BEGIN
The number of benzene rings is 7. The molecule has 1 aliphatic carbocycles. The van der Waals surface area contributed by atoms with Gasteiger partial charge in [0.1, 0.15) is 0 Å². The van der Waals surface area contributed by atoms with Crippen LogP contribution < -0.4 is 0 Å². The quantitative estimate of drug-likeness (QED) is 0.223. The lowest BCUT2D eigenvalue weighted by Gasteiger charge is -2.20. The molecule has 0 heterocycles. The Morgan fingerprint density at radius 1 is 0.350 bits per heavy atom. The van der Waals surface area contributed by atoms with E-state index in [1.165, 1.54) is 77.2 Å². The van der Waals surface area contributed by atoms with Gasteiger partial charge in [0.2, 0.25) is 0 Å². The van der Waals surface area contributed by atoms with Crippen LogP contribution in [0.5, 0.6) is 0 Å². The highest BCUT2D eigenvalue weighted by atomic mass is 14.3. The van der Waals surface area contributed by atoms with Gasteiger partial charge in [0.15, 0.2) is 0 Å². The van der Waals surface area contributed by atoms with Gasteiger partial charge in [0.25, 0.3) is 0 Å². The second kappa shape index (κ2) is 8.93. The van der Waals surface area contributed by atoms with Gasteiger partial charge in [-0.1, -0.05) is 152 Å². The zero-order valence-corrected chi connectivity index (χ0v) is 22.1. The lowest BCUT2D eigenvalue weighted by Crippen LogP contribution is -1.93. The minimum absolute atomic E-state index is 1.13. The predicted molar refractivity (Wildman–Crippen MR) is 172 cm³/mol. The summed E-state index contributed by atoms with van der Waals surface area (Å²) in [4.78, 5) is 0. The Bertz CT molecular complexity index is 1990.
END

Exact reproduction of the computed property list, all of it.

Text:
The number of benzene rings is 7. The molecule has 1 aliphatic carbocycles. The van der Waals surface area contributed by atoms with Gasteiger partial charge in [0.1, 0.15) is 0 Å². The van der Waals surface area contributed by atoms with Crippen LogP contribution < -0.4 is 0 Å². The quantitative estimate of drug-likeness (QED) is 0.223. The lowest BCUT2D eigenvalue weighted by Gasteiger charge is -2.20. The molecule has 0 heterocycles. The Morgan fingerprint density at radius 1 is 0.350 bits per heavy atom. The van der Waals surface area contributed by atoms with E-state index in [1.165, 1.54) is 77.2 Å². The van der Waals surface area contributed by atoms with Gasteiger partial charge in [0.2, 0.25) is 0 Å². The van der Waals surface area contributed by atoms with Crippen LogP contribution in [0.5, 0.6) is 0 Å². The highest BCUT2D eigenvalue weighted by atomic mass is 14.3. The van der Waals surface area contributed by atoms with Gasteiger partial charge in [0.15, 0.2) is 0 Å². The van der Waals surface area contributed by atoms with Gasteiger partial charge in [0.25, 0.3) is 0 Å². The second kappa shape index (κ2) is 8.93. The van der Waals surface area contributed by atoms with Gasteiger partial charge in [-0.1, -0.05) is 152 Å². The zero-order valence-corrected chi connectivity index (χ0v) is 22.1. The lowest BCUT2D eigenvalue weighted by Crippen LogP contribution is -1.93. The minimum absolute atomic E-state index is 1.13. The predicted molar refractivity (Wildman–Crippen MR) is 172 cm³/mol. The summed E-state index contributed by atoms with van der Waals surface area (Å²) in [4.78, 5) is 0. The Bertz CT molecular complexity index is 1990.